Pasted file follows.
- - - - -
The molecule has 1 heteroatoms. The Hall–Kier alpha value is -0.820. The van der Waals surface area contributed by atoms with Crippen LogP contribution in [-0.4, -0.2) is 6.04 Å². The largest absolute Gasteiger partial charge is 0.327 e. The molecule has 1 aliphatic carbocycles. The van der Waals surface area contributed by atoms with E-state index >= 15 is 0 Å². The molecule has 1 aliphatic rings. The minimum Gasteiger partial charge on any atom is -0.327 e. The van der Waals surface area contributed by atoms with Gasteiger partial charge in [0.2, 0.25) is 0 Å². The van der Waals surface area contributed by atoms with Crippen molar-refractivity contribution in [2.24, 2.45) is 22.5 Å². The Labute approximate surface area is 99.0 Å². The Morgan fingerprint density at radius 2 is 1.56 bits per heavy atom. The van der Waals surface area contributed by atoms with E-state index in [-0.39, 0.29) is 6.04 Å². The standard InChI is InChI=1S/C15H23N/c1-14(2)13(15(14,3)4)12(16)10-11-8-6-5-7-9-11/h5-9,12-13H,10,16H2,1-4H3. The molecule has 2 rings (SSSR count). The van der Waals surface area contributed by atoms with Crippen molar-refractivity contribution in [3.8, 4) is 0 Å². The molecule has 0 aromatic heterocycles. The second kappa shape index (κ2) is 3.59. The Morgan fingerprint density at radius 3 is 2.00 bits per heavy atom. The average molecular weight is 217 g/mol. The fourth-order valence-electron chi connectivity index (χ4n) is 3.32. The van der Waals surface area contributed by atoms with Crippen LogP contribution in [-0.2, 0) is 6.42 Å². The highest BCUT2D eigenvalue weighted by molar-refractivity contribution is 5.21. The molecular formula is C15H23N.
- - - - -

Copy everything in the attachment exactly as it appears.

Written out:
The molecule has 1 heteroatoms. The Hall–Kier alpha value is -0.820. The van der Waals surface area contributed by atoms with Crippen LogP contribution in [-0.4, -0.2) is 6.04 Å². The largest absolute Gasteiger partial charge is 0.327 e. The molecule has 1 aliphatic carbocycles. The van der Waals surface area contributed by atoms with E-state index >= 15 is 0 Å². The molecule has 1 aliphatic rings. The minimum Gasteiger partial charge on any atom is -0.327 e. The van der Waals surface area contributed by atoms with Gasteiger partial charge in [0.2, 0.25) is 0 Å². The van der Waals surface area contributed by atoms with Crippen molar-refractivity contribution in [2.24, 2.45) is 22.5 Å². The Labute approximate surface area is 99.0 Å². The Morgan fingerprint density at radius 2 is 1.56 bits per heavy atom. The van der Waals surface area contributed by atoms with E-state index in [-0.39, 0.29) is 6.04 Å². The standard InChI is InChI=1S/C15H23N/c1-14(2)13(15(14,3)4)12(16)10-11-8-6-5-7-9-11/h5-9,12-13H,10,16H2,1-4H3. The molecule has 2 rings (SSSR count). The van der Waals surface area contributed by atoms with Crippen molar-refractivity contribution in [3.8, 4) is 0 Å². The molecule has 0 aromatic heterocycles. The second kappa shape index (κ2) is 3.59. The Morgan fingerprint density at radius 3 is 2.00 bits per heavy atom. The average molecular weight is 217 g/mol. The fourth-order valence-electron chi connectivity index (χ4n) is 3.32. The van der Waals surface area contributed by atoms with Crippen LogP contribution in [-0.2, 0) is 6.42 Å². The highest BCUT2D eigenvalue weighted by molar-refractivity contribution is 5.21. The molecular formula is C15H23N.